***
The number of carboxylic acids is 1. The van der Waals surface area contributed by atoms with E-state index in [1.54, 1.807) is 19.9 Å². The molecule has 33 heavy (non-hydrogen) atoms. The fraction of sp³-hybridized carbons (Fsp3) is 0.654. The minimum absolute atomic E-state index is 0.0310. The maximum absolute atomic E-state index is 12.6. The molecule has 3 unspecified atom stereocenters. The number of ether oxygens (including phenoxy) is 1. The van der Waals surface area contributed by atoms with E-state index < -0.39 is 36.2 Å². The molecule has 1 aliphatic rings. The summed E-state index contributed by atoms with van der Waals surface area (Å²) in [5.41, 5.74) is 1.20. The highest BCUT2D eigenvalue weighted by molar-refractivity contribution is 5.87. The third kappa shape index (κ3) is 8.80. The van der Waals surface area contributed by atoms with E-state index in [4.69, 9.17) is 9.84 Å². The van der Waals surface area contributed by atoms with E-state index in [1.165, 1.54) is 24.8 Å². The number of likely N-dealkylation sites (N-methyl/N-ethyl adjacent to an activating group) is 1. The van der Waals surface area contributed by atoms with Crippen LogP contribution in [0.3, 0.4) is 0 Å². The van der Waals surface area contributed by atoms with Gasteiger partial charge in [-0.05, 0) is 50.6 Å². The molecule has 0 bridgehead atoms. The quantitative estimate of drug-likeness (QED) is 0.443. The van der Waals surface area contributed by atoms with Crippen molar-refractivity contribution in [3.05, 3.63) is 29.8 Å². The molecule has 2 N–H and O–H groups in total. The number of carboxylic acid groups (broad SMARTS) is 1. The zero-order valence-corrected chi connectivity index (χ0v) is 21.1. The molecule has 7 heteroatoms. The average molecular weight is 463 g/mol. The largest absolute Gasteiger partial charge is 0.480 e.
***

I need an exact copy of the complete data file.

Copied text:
The number of carboxylic acids is 1. The van der Waals surface area contributed by atoms with E-state index in [1.54, 1.807) is 19.9 Å². The molecule has 33 heavy (non-hydrogen) atoms. The fraction of sp³-hybridized carbons (Fsp3) is 0.654. The minimum absolute atomic E-state index is 0.0310. The maximum absolute atomic E-state index is 12.6. The molecule has 3 unspecified atom stereocenters. The number of ether oxygens (including phenoxy) is 1. The van der Waals surface area contributed by atoms with E-state index < -0.39 is 36.2 Å². The molecule has 1 aliphatic rings. The summed E-state index contributed by atoms with van der Waals surface area (Å²) in [5.41, 5.74) is 1.20. The highest BCUT2D eigenvalue weighted by molar-refractivity contribution is 5.87. The third kappa shape index (κ3) is 8.80. The van der Waals surface area contributed by atoms with E-state index in [4.69, 9.17) is 9.84 Å². The van der Waals surface area contributed by atoms with E-state index in [1.165, 1.54) is 24.8 Å². The number of likely N-dealkylation sites (N-methyl/N-ethyl adjacent to an activating group) is 1. The van der Waals surface area contributed by atoms with Crippen LogP contribution in [0.3, 0.4) is 0 Å². The van der Waals surface area contributed by atoms with Gasteiger partial charge in [-0.05, 0) is 50.6 Å². The molecule has 0 bridgehead atoms. The quantitative estimate of drug-likeness (QED) is 0.443. The van der Waals surface area contributed by atoms with Crippen molar-refractivity contribution in [3.05, 3.63) is 29.8 Å². The molecule has 2 N–H and O–H groups in total. The number of carboxylic acid groups (broad SMARTS) is 1. The zero-order valence-corrected chi connectivity index (χ0v) is 21.1. The molecule has 7 heteroatoms. The average molecular weight is 463 g/mol. The largest absolute Gasteiger partial charge is 0.480 e.